Read The Fahrenheit Twins Online

Authors: Michel Faber

Tags: #Fiction, #Short Stories (Single Author), #Literary

The Fahrenheit Twins (6 page)

Entranced, Jeanette moved closer to the window, right up to the windowsill. The smudges on the glass were just as they had been for weeks, years maybe. Beyond them, the world really was what it appeared to be, radiant and tranquil. The perspective changed subtly just the way it should, when she turned her head or looked down. Just underneath the window, a discarded slipper had moss growing on it, and flower petals were being scattered across the ground by a tiny sparrow. Jeanette pressed her nose against the glass and tried to peek sideways, to see the joins. All she could see was some kind of ivy she didn’t have a name for, nuzzling at the edges of the window, dark green with a spot of russet red at the heart of each leaf. Her ear, so close now to the glass, heard the little beak of that sparrow quite clearly, the infinitely subtle rustle of the leaves, the distant honking of the geese.

‘It’s a video, right?’ she said shakily. To keep her awe at bay, she closed her eyes and tried to see the view through her window objectively. She imagined it as a sort of endless rerun of the same film of a country garden, with the same birds flying the same circuit at intervals like in those shop window displays at Christmas, those mechanical tableaux in which Santa Claus lowered a sack of presents into a chimney end lessly without ever letting it go.

‘No, it’s not a video,’ murmured the saleswoman.

‘Well, some sort of film anyway,’ said Jeanette, opening her eyes again. The geese were out of sight now, but the golden light was deepening. ‘How long does it go for?’

The saleswoman chuckled indulgently, as though a small child had just asked her when the sun would fall back to the ground.

‘It goes
forever
,’ she said. ‘It’s not any kind of film. It’s a real place, and this is what it’s like there, right now, at this very moment.’

Jeanette struggled with the idea. The sparrow had jumped onto the windowsill. It was utterly, vividly real. It opened its minuscule mouth and chirped, then shivered its wings, shedding a couple of fluffs.

‘You mean … I’m looking into somebody else’s back garden?’ asked Jeanette.

‘In a way,’ said the saleswoman, opening her leatherbound folder and leafing through its waterproofed pages. ‘This is a satellite broadcast of … let me see … the grounds of the Old Priory, in Northward Hill, Rochester. This is what is happening there right now.’

Jeanette became suddenly aware that she was gaping like an idiot. She closed her mouth and frowned, trying to look cynical and unimpressed.

‘Well,’ she said, staring out across the meadows. ‘There’s not a great deal happening there, is there?’

‘That’s a matter of opinion, of course,’ conceded the saleswoman. ‘We do have Outlooks which view onto more …
eventful
landscapes. There is the Blue Surge Outlook, which broadcasts the view through the lighthouse at Curlew Point, Cruidlossie, the third-stormiest beach in the British Isles. For those who like trains, we have the Great Valley Crossing Outlook, which has three major railways running services past it. For animal lovers, we have the Room To Roam Outlook, viewing onto an organic sheep farm in Wales …’

Jeanette was watching her little sparrow hop away across the garden, and the saleswoman’s voice was a twitter in the background.

‘Mm?’ she said. ‘Oh well actually, this is … fine.’

‘It’s particularly lovely at night,’ added the saleswoman in a soft, beguiling tone. ‘Owls come out. They catch mice in the garden.’

‘Owls?’ echoed Jeanette. She had never seen an owl. She had seen a lot of things. She’d seen kids sniffing glue, she’d once stumbled onto an attempted rape, she’d had to pick bits of hypodermic syringe out of the rubber soles of her son’s trainers. About a fortnight ago, sitting at this same windowsill late at night, she’d watched a drunken, bloodied boy larking about on the roof of the shop, pissing over the edge, while his mates whooped and ran around below, dodging the stream.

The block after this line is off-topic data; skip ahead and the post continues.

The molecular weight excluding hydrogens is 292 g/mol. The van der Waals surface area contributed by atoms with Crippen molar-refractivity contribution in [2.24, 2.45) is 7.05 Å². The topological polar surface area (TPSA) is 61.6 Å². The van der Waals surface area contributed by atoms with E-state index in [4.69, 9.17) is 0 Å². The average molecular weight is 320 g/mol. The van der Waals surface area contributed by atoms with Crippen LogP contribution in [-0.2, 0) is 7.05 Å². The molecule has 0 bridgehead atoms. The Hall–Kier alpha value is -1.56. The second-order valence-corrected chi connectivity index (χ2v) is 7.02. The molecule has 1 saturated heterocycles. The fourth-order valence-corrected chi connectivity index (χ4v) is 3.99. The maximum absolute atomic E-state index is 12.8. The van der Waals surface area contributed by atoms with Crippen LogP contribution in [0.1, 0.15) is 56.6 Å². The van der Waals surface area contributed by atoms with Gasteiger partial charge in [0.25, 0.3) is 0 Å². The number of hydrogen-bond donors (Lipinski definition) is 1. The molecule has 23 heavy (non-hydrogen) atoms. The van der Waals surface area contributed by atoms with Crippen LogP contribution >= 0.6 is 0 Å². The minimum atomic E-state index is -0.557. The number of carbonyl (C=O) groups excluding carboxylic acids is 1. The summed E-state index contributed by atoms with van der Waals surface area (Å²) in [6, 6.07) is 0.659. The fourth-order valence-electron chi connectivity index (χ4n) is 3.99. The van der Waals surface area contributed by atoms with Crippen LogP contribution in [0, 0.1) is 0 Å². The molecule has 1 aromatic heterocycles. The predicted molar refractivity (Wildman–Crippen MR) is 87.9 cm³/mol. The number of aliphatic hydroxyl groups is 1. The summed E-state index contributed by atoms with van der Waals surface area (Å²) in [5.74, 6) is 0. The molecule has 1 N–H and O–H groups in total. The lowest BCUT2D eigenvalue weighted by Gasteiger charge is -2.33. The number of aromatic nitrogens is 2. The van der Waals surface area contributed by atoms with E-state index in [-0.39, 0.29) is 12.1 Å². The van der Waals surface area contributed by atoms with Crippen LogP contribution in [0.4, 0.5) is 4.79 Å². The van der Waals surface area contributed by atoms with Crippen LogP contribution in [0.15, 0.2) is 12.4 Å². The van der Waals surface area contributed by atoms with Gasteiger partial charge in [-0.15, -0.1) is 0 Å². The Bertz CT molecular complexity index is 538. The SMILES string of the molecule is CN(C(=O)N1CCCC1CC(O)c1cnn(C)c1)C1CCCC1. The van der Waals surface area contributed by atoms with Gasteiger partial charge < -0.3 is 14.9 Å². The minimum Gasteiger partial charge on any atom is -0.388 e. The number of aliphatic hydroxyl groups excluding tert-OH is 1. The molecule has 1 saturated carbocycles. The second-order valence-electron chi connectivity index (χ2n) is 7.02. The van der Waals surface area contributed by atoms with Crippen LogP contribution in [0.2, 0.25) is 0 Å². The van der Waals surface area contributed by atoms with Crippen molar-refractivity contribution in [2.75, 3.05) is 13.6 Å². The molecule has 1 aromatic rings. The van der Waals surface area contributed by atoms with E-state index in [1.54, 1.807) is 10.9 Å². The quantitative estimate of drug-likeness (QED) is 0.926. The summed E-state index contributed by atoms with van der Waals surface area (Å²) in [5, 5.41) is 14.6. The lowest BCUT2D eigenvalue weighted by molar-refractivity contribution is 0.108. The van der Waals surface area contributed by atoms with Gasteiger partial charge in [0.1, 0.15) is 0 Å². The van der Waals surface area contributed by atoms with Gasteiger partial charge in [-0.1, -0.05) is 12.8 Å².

Now I’ve seen everything
, she’d murmured to herself. But she’d never seen an owl.

‘How … how much does this cost?’ she breathed.

There was a pause while the wind blew a few leaves trembling against the window.

‘You can buy,’ said the saleswoman. ‘Or you can rent.’ Her eyes twinkled kindly, offering her customer the choice that was no choice at all.

‘How … how much per … um …’

‘It works out to a smidgen over fourteen pounds a week,’ said the saleswoman. Observing Jeanette swallowing hard, she went on: ‘Some people would spend that much on scratch cards, or cigarettes.’

Jeanette cleared her throat.

‘Yeah,’ she said.

Then, desperate for a reason to resist the pull of the beautiful world out there, Jeanette narrowed her eyes and demanded,

‘What if some kid throws a brick through it?’

Again the saleswoman opened her leatherbound folder, and held a particular page out for Jeanette’s perusal.

‘All our Outlooks,’ she declared, ‘are designed and guaranteed to withstand the impact of any residential missile.’

‘Full beer cans?’ challenged Jeanette.

‘Beer cans. Footballs. Rocks. Gunfire at point-blank range, if necessary.’

Jeanette looked at the saleswoman in alarm, wondering if she knew something about the Rusborough gangs that Jeanette didn’t.

‘We do a lot of business in America,’ the saleswoman explained hastily.

Jeanette imagined movie stars and celebrities like Oprah gazing through these wonderful windows. The saleswoman let her imagine, keeping to herself her own more accurate vision of the urban slums of Baltimore and Michigan, where rows and rows of windows – twenty, thirty, fifty a day – were being plugged up with the grey screens of Outlook Innovations.

‘Of course, they’re the ideal security, too,’ she pointed out. ‘Nothing in the world can get through.’

Jeanette knew deep down she was already sold, but she made one last attempt to appear hard-headed.

‘People could still get in through the other windows,’ she remarked.

The saleswoman accepted this gracefully with another little tilt of the head.

‘Well …’ she said, hugging her folder-full of Outlooks to her breast with unostentatious pride. ‘One thing at a time.’

Jeanette looked back at the garden, the fields. They were still there. The sky, the horizon, the overgrown paths, the tomato-vines: none of it had gone away. She felt like crying.

Minutes later, while the man outside laboured to fix the screen permanently into place, Jeanette signed a contract, pledging
£
60 per month to Outlook Innovations Incorporated. She knew she was making the right decision, too, because while the screen was being bolted onto her house, it had to be switched off briefly, and Jeanette missed her garden with a craving so intense it was almost unendurable. There was no doubt in her mind that this was an addiction she would gladly give up smoking for.